My fury, my indignation, my desire to lash out belonged to the eight-year-old girl who had sat quietly on her father’s knee as he explained in regretful tones that he was moving out, rather than to the 41-year-old woman who felt a little jilted by her temporary fella. And that vulnerable little girl who never knew where to take her pain lives on inside me, poised to react to any hint of abandonment. These days, it’s up to me to listen to her, to soothe her and to help her process her feelings.
But then (we’re back on the Mexican beach), once I’d worked through my anger and had separated my past from my present, I had the real breakthrough – not unlike the epiphany Dawn French had on her Cornish coastal walk.
I was a single, capable, independent, Spanish-speaking, Mexican culture-loving, salsa-dancing adventurer. I could travel on my own. I didn’t need this man. I didn’t need any man. In fact, perhaps it would actually be more exciting to continue this adventure solo.
By this point, after nearly 4 weeks in Mexico, I’d got over my initial trepidation and had been well and truly infected, once again, by the travel bug. The prospect of an overnight bus ride to the jungles of Chiapas followed by a visit to Palenque and a stopover in Oaxaca on the way back to the capital – on my own – suddenly seemed like the most exciting thing I could possibly do. Think of all the new experiences I could have, all the interesting people I could meet, all the sights I could see.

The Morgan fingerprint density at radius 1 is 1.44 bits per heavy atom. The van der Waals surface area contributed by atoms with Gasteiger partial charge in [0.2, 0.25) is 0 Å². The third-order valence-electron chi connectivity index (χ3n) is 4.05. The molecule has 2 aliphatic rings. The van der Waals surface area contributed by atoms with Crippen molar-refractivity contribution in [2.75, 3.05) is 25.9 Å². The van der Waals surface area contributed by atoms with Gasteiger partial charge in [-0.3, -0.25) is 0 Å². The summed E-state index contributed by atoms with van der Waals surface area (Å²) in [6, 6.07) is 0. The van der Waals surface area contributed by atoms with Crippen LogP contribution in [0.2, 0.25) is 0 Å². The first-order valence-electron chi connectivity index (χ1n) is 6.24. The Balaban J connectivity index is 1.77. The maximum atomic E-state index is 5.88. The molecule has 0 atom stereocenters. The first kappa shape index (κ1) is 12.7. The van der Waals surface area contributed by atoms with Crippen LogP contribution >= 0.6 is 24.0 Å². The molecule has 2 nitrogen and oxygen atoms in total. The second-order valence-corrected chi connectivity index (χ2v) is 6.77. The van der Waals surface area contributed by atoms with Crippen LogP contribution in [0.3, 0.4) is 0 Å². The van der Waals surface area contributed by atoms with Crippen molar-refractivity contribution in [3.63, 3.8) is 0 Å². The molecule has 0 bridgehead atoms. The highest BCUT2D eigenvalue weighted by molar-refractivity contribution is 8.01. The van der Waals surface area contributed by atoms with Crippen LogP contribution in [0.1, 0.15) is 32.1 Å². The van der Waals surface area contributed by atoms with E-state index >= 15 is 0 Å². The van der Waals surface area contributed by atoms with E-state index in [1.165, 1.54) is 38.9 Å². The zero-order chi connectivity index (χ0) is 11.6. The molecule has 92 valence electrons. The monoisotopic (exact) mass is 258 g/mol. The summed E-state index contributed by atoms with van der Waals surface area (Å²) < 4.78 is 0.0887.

So after a good deal of indecision (one of my main coping mechanisms when gripped with fear), I made a choice: I would change my flight, postpone the work I had planned back in London or arrange to do it from a Mexican Internet café, miss a number of appointments and travel for a bit longer. And I would do this without the security of this man – or any man.
I’d do it because that’s where my heart was leading me and I was brave enough to follow. After all, I’d followed my heart to Mexico over Christmas and to Puerto Escondido when I didn’t know where else to go.
As it turns out, once I’d made the decision to stay and after I’d cancelled an internal flight to Mexico City, my plan hit a brick wall. I couldn’t change my flight home to London. I’d been told I could, several times over the phone, but in fact, when it came down to it, I couldn’t. No way, José.